that it was still fit for purpose. In addition, the Learning and
Teaching Scotland website has web based resource material for
teachers covering a variety of outdoor learning scenarios including
29. Slips, trips and falls remain the most common
cause of major injuries in every workplace. They account for around
40% of all injuries reported in schools. A total of 50 058 injuries
in primary and secondary schools were reported to HSE for the
five year period 2005-06 to 2009-10. Approximately 30% of these
involved employees; the remaining 70% involved non employees,
which includes pupils.
30. Risk from practical science lessons and field
trips can be put into context through analysis of accident reporting
statisticsparticularly taking into account the millions
taught science each year. In the five-year period 2005-06 to 2009-10
in the primary and secondary education sectors 478 injuries to
employees and members of the public (ie pupils) were reported
as occurring during science lessons. A full breakdown of the statistics
and explanatory notes are provided at Appendix 1.
31. Over the same five year period HSE has taken
29 prosecutions in the education sector18 in the primary,
secondary and vocational sectors. Of these, 16 have concluded
with a conviction. One of the remaining two cases is unfinished,
the other under appeal.
32. None of these 18 prosecutions related to
school science. Two related to school trips, but these were not
field trips, and three related to classroom activities, but these
were not science rooms or science lessons. Nevertheless, despite
the small number of prosecutions that are unrelated to science
there may be a ripple effect that influences the perceptions amongst
schools and science teachers.
33. HSE has promoted a very clear policy on sensible
risk management. Since 2006, HSE has sought to make clear the
importance of organisations recognising the balance between benefits
and risk and focusing on real risks rather than trivia. In 2007
HSE established the Sign up to Sensible Risk Campaign to combat
the growing number of myths that are undermining important health
and safety legislation. Local Authorities were invited to publicly
sign up to the campaign to encourage them to be sensible and proportionate
in their decision-making, their advice giving and their own enforcement.
This aimed to have an impact on guidance Local Authorities gave
to schools within their control.
34. HSE believes that risk management should
be about practical steps to protect people from real harm. The
aim is to achieve a balance between the unachievable aim of absolute
safety and the kind of poor management or risk that damages lives
and the economy. HSE has produced model risk assessments to ensure
that organisations understand what sensible assessment involves.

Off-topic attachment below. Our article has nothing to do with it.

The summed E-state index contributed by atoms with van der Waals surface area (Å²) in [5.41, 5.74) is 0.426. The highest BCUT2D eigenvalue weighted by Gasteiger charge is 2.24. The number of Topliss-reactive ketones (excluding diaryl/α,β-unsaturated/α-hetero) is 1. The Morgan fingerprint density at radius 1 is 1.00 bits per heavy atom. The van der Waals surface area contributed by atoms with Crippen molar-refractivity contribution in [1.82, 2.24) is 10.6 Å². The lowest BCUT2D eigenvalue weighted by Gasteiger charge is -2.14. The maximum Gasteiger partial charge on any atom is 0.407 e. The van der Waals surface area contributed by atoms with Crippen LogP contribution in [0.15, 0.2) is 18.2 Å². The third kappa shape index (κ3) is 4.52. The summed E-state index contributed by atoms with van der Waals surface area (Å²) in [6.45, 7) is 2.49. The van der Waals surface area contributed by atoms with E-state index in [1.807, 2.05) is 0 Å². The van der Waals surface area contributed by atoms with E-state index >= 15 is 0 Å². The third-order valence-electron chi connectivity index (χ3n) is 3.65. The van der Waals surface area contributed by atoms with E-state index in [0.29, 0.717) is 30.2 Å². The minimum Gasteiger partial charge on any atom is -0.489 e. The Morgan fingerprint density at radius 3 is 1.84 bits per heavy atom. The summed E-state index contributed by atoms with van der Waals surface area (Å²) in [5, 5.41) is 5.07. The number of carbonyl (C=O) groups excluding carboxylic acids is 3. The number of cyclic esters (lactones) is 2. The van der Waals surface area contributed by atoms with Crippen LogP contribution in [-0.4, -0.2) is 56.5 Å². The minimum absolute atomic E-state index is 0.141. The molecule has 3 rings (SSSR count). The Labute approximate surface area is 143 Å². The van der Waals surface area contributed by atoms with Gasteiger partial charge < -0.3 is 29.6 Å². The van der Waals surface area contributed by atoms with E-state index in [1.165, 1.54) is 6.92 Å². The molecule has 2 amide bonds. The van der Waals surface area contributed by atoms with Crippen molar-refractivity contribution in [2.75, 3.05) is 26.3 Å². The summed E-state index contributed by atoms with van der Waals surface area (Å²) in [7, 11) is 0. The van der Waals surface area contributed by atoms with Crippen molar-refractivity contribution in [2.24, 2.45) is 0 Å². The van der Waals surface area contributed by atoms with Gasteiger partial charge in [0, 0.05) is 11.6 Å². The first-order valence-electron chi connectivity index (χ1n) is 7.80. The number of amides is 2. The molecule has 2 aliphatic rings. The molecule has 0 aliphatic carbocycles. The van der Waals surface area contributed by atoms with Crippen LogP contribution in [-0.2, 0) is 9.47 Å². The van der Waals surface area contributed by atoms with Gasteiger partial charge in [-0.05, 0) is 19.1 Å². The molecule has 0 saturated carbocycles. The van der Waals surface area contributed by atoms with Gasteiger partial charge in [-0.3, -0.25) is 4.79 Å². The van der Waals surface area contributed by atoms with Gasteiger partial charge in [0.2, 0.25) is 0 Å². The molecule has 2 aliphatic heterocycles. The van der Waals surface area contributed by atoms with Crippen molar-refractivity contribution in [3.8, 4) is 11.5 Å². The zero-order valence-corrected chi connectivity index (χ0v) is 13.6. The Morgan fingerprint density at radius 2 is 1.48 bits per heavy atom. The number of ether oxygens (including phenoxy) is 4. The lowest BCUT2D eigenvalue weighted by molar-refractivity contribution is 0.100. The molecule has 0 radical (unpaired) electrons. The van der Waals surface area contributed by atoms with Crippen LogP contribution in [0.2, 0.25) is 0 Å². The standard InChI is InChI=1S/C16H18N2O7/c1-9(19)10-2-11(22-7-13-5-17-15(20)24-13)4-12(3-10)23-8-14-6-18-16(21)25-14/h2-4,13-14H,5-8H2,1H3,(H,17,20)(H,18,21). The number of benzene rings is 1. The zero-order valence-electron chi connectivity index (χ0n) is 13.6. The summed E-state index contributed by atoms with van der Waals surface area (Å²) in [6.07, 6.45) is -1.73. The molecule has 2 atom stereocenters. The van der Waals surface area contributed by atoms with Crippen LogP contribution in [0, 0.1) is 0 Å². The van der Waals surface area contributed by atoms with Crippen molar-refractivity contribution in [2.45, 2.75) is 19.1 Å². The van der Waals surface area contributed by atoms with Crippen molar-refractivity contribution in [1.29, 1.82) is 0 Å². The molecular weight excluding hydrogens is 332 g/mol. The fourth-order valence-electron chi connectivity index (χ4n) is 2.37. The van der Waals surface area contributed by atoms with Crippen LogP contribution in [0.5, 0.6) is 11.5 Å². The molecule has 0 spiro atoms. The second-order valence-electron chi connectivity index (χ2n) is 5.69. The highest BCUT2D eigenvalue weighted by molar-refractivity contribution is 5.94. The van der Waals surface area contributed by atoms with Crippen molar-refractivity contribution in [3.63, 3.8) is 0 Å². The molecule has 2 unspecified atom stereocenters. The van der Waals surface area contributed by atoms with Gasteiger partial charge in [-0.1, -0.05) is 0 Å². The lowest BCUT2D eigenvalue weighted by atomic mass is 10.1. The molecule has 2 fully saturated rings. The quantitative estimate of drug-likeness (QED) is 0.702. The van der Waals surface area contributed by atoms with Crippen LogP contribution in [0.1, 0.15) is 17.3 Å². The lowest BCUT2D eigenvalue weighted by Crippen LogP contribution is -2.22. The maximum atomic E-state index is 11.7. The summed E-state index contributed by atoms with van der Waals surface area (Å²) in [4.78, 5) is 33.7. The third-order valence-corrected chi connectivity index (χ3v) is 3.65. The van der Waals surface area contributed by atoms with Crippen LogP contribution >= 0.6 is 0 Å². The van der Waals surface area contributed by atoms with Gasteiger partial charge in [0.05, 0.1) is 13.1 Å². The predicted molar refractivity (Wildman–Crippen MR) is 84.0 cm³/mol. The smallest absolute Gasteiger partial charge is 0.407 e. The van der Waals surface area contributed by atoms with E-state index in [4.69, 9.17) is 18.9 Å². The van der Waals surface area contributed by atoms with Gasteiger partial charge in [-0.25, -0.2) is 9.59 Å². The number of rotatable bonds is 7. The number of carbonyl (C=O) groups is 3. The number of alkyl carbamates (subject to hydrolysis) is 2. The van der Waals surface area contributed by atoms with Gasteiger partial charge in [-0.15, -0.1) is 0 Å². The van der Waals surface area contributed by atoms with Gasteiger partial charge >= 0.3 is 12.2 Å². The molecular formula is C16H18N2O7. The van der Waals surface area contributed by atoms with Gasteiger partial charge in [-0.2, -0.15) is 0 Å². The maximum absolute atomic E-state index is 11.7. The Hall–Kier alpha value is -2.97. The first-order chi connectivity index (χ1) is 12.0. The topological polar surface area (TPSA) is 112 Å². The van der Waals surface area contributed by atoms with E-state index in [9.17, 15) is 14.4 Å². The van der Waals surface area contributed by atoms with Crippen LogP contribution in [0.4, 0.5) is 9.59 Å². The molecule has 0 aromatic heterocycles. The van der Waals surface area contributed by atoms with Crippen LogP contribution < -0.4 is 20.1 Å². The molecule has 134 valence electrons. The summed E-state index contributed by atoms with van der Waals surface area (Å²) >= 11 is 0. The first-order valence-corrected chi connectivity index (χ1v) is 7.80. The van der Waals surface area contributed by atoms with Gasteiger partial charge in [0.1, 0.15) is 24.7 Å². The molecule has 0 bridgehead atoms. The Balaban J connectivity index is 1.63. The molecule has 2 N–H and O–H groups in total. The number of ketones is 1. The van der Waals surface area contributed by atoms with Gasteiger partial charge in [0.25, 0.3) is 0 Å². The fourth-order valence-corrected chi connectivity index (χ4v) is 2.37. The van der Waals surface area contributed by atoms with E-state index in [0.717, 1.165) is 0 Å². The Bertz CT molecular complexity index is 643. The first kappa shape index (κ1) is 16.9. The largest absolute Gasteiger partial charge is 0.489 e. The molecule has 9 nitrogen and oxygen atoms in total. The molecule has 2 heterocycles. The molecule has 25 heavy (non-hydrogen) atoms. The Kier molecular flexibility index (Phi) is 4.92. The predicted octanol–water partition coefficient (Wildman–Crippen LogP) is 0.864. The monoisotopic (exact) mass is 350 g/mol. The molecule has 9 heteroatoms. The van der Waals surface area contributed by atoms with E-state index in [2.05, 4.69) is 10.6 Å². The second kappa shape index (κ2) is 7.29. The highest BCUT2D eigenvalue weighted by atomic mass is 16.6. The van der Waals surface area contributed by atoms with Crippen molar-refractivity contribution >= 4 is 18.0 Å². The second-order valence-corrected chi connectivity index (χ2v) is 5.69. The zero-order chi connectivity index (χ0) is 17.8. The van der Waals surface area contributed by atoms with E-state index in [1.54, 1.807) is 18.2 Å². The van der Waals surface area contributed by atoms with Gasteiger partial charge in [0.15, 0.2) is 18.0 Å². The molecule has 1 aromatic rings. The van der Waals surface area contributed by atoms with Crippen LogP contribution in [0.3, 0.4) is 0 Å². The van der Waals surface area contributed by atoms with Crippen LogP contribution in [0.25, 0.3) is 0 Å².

35. Between 2007 and 2010 HSE used a series of
cartoons called Myth of the Month to challenge the urban myths
so prevalent in the media and wider society relating to health
and safety. These misleading stories and myths can distract people
from the serious business of managing real health and safety risks.
The cartoons highlighted ridiculous "elf and safety"
stories that have featured in media reports, and gave details
of the real purposes of health and safety management. These cartoons
tackled a wide range of issues from the misuse of risk assessment
to the banning of events or use of everyday equipment like stepladders.
36. Monthly cartoons were targeted at the many
myths across education including:
boxes banned from craft lessons as they might cause salmonellaAugust
a pupil is hurt the teacher is likely to be suedFebruary
and safety rules stop classroom experimentsNovember 2009.
37. In 2009 HSE launched its new strategy"The
Health and Safety of Great Britain - Be part of the solution".
While the overriding mission of the Strategy was to prevent death,
injury and ill health to those at work and those affected by work
activities, it recognised particular issues that needed to be
increased risk aversion in society as a whole; and
and safety increasingly being used as a convenient excuse for
not doing a whole host of activities.
38. The strategy includes a set of common goals
including leadership, competence and management of major hazards.
Also included is the goal to focus on the core aims of health
and safety and by doing so help distinguish between real health
and safety and trivial or ill-informed criticism.
39. HSE's efforts to tackle over zealous approaches
to health and safety, particularly in education, have been led
by HSE's Chair, Judith Hackitt. The Chair has attended conferences,
challenged stories in the media to put the record straight, supported
key organisations and individuals in their promotion of school
science, and proactively sought to encourage schools bringing
science to life through practical experiments and field study.
HSE believes all these actions are important to help encourage
schools to inspire and motivate the next generation of scientists
and engineers, and widen children's understanding of risk.
40. For example, in January 2009 the HSE Chair
worked with the Chief Executive of the Institution of Chemical
Engineers to encourage teachers to re-introduce exciting and engaging
practical classroom demonstrations. This was designed to promote
the IChemE's "Top 10 Flash Bang Demos". These demonstrations
encourage teachers to add greater practical focus to their lessons.
The chair took part in a visually exciting science experiment
to enhance the message.
41. In 2010 the Government published Common
Sense Common Safetya report of a review of the operation
of health and safety laws commissioned by the Prime Minister.
It makes recommendations for reducing unnecessary bureaucracy
and for the proportionate application of health and safety law
and identifies proposals for tackling the compensation culture.
HSE is working with stakeholders to respond to the recommendations
in the report in a number of key areasincluding education.